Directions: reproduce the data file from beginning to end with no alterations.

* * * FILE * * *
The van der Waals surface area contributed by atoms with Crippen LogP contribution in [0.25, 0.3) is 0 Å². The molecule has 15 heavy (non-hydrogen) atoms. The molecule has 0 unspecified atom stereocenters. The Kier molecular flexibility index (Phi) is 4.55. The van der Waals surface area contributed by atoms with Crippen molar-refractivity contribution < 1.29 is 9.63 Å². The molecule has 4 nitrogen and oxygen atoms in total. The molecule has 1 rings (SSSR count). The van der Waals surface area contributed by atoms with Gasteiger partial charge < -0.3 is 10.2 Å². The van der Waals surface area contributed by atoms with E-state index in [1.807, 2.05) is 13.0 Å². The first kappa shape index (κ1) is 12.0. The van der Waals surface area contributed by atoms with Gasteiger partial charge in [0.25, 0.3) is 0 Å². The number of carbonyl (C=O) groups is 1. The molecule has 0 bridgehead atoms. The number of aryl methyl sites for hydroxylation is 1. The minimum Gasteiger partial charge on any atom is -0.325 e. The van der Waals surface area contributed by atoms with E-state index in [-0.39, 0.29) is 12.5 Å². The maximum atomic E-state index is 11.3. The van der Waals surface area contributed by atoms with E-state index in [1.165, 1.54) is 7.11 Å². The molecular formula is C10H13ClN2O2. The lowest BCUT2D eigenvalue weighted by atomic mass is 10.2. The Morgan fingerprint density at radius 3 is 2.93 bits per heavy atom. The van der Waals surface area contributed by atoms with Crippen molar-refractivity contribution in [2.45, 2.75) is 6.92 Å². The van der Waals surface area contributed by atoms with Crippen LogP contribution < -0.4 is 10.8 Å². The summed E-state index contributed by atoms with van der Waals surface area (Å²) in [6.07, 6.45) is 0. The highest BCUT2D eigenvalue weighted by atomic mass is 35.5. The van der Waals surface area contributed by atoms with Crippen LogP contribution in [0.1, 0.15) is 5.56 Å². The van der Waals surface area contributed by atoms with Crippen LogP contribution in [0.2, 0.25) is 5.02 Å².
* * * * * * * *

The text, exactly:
The van der Waals surface area contributed by atoms with Crippen LogP contribution in [0.25, 0.3) is 0 Å². The molecule has 15 heavy (non-hydrogen) atoms. The molecule has 0 unspecified atom stereocenters. The Kier molecular flexibility index (Phi) is 4.55. The van der Waals surface area contributed by atoms with Crippen molar-refractivity contribution < 1.29 is 9.63 Å². The molecule has 4 nitrogen and oxygen atoms in total. The molecule has 1 rings (SSSR count). The van der Waals surface area contributed by atoms with Gasteiger partial charge < -0.3 is 10.2 Å². The van der Waals surface area contributed by atoms with E-state index in [1.807, 2.05) is 13.0 Å². The first kappa shape index (κ1) is 12.0. The van der Waals surface area contributed by atoms with Gasteiger partial charge in [0.25, 0.3) is 0 Å². The number of carbonyl (C=O) groups is 1. The molecule has 0 bridgehead atoms. The number of aryl methyl sites for hydroxylation is 1. The minimum Gasteiger partial charge on any atom is -0.325 e. The van der Waals surface area contributed by atoms with E-state index in [-0.39, 0.29) is 12.5 Å². The maximum atomic E-state index is 11.3. The van der Waals surface area contributed by atoms with E-state index in [1.165, 1.54) is 7.11 Å². The molecular formula is C10H13ClN2O2. The lowest BCUT2D eigenvalue weighted by atomic mass is 10.2. The Morgan fingerprint density at radius 3 is 2.93 bits per heavy atom. The van der Waals surface area contributed by atoms with Crippen molar-refractivity contribution in [2.45, 2.75) is 6.92 Å². The van der Waals surface area contributed by atoms with Crippen LogP contribution < -0.4 is 10.8 Å². The summed E-state index contributed by atoms with van der Waals surface area (Å²) in [6.07, 6.45) is 0. The highest BCUT2D eigenvalue weighted by atomic mass is 35.5. The van der Waals surface area contributed by atoms with Crippen LogP contribution in [0.1, 0.15) is 5.56 Å². The van der Waals surface area contributed by atoms with Crippen LogP contribution in [0.2, 0.25) is 5.02 Å².